But, of course, I don't say anything. I watch in admiration. A friend of mine points out a person in the crowd. The person he points out is neatly attired, with trim beard and beaming smile. "That's the minister I had a run-in with awhile ago," says my friend. "He thinks the mentally ill are demonically possessed." My friend is on a mission. I met him several years ago, shortly after his son, a Navy veteran, was diagnosed with schizophrenia. It's a horrible disease and greatly misunderstood by the public, thanks in part to Hollywood's and journalism's love of the "crazy killer." A person with schizophrenia is much more likely to commit suicide than murder. But I digress. As I said, my friend is on a mission. He is not a wealthy person by any means, but he bought a property and built a meeting place for mental health activities. He hopes to open and run the only board-and-care facility for the mentally ill in his town. Some of the neighbors are not too happy with him. They don't seem too worried about crazed killers, but they are upset that their property values will go down if people with mental illnesses move into the neighborhood. Another part of my friend's mission involves a ministry outreach program he created. He knows that often the first person a mentally ill person will contact is a priest, a rabbi, a minister. But, many religious leaders are terribly ignorant of mental illnesses. They are not trained in medicine and they often don't know where to refer the troubled people who call them or knock on their doors. They tend to see things in spiritual terms and think prayer and self-control, or hard work at beating back Satan, are the tools needed to deal with mental illness.
Some time ago, my friend asked me to help with his program and I explained to him that I didn't think the ministers would take too kindly to an atheist trying to instruct them on anything. He understood and let me off the hook. Let me say that had he not decided to let me off the hook, I would probably be going church to church recruiting ministers into his program My friend is relentless. When he sets his mind to do something, beware those who stand in his way. He doesn't understand the expression "you can't do that."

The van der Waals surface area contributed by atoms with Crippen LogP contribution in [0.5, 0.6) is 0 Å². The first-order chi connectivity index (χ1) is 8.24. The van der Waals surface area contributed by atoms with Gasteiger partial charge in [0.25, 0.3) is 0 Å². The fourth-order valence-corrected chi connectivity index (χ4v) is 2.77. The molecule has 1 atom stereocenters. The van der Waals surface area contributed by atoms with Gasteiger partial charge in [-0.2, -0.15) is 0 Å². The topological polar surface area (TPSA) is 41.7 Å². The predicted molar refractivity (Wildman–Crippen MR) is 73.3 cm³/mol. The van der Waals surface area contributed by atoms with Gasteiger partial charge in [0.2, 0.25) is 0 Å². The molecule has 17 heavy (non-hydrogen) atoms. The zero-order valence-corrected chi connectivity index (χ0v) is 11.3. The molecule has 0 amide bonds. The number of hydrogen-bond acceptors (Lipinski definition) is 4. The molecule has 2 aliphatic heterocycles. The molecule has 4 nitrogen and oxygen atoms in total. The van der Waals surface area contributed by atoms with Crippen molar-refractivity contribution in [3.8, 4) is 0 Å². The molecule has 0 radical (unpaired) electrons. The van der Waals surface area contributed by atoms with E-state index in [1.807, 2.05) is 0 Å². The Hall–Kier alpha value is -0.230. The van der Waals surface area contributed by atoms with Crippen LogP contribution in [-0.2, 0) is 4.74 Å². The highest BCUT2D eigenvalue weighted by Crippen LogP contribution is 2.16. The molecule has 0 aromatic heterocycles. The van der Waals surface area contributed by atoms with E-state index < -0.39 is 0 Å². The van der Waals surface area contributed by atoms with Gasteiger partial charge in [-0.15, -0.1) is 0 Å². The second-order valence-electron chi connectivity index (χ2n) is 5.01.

It was inevitable at one point in the evening my friend and I would talk about religion. He made no headway with the minister who thinks mental illness is demonic possession. The minister drove away one family from his ministry and my friend tried to counsel the family, but to no avail. Now, they don't want anybody's help with their mentally ill son. They don't trust people who claim they are there to help. Well, the minister was at the potluck and he heard the testimonies of the mentally ill, and maybe they had some impact on him. Who knows. (In case you are wondering, he was there because the person he was with received an award at the ceremony.)
At one point in the evening, I commented to my friend that it amazed me that so many people are thanking God for their blessings as they detail the horrors that have happened to them. My friend looked me in the eyes, and when he looks into your eyes you feel as if he is able to penetrate to the depths of your soul (if you had one, of course). "Bob," he said. "You know I feel the same way you do about how religion has caused more misery than just about anything else in history. But, the way I look at it is, if it makes them a better person, leave it alone." My friend is retired but he's helping out with the corn harvest and he'd spent the previous twelve hours dealing with harvesters, trucks, and trailers. Yet, he was ready to talk philosophy. "You know what I think this is all about? The search for meaning. They're all just trying to make some sense of it all."
The next speaker was a woman I know whose young daughter died recently of a brain tumor. She'd been misdiagnosed many times as having this or that mental illness. Most of the little girl's life had been marked by illness. Yet, her mother spoke of her love of life and how she always wanted to fly, and that now she could fly with the angels without fear of hurting herself and making another trip to the emergency room. Her belief in angels and God makes her happy and allows her to cope with the harshest of realities. It also gives meaning and significance to her life.
Leave it alone. If it makes them a better person, leave it alone. Wise words from a wise man.